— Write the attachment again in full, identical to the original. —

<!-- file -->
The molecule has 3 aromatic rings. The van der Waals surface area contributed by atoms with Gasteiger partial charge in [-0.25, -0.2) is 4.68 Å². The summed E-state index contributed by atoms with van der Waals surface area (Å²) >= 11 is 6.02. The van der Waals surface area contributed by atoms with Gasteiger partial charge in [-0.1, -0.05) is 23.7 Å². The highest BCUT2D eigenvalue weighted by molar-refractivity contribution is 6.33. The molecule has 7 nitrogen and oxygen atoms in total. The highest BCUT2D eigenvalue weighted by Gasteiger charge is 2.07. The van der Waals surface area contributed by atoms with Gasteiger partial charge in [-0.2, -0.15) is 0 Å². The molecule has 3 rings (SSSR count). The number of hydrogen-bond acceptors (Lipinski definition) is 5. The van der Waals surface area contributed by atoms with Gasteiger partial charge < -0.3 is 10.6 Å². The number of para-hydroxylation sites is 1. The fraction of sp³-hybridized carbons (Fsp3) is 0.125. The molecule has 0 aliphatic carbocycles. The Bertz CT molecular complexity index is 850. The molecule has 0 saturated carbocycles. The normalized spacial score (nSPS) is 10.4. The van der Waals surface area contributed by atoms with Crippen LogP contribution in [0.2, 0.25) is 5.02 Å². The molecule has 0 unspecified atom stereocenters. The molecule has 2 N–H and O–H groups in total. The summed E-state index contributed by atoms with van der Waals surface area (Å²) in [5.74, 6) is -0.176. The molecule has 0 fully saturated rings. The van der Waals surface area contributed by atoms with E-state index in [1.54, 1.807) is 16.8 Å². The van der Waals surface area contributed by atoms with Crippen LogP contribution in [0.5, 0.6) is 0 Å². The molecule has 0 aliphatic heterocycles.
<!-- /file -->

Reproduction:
The molecule has 3 aromatic rings. The van der Waals surface area contributed by atoms with Gasteiger partial charge in [-0.25, -0.2) is 4.68 Å². The summed E-state index contributed by atoms with van der Waals surface area (Å²) >= 11 is 6.02. The van der Waals surface area contributed by atoms with Gasteiger partial charge in [-0.1, -0.05) is 23.7 Å². The highest BCUT2D eigenvalue weighted by molar-refractivity contribution is 6.33. The molecule has 7 nitrogen and oxygen atoms in total. The highest BCUT2D eigenvalue weighted by Gasteiger charge is 2.07. The van der Waals surface area contributed by atoms with Gasteiger partial charge in [-0.2, -0.15) is 0 Å². The molecule has 3 rings (SSSR count). The number of hydrogen-bond acceptors (Lipinski definition) is 5. The van der Waals surface area contributed by atoms with Gasteiger partial charge < -0.3 is 10.6 Å². The number of para-hydroxylation sites is 1. The fraction of sp³-hybridized carbons (Fsp3) is 0.125. The molecule has 0 aliphatic carbocycles. The Bertz CT molecular complexity index is 850. The molecule has 0 saturated carbocycles. The normalized spacial score (nSPS) is 10.4. The van der Waals surface area contributed by atoms with Crippen LogP contribution in [0.2, 0.25) is 5.02 Å². The molecule has 0 unspecified atom stereocenters. The molecule has 2 N–H and O–H groups in total. The summed E-state index contributed by atoms with van der Waals surface area (Å²) in [5.74, 6) is -0.176. The molecule has 0 fully saturated rings. The van der Waals surface area contributed by atoms with E-state index in [1.54, 1.807) is 16.8 Å². The van der Waals surface area contributed by atoms with Crippen LogP contribution in [0.5, 0.6) is 0 Å². The molecule has 0 aliphatic heterocycles.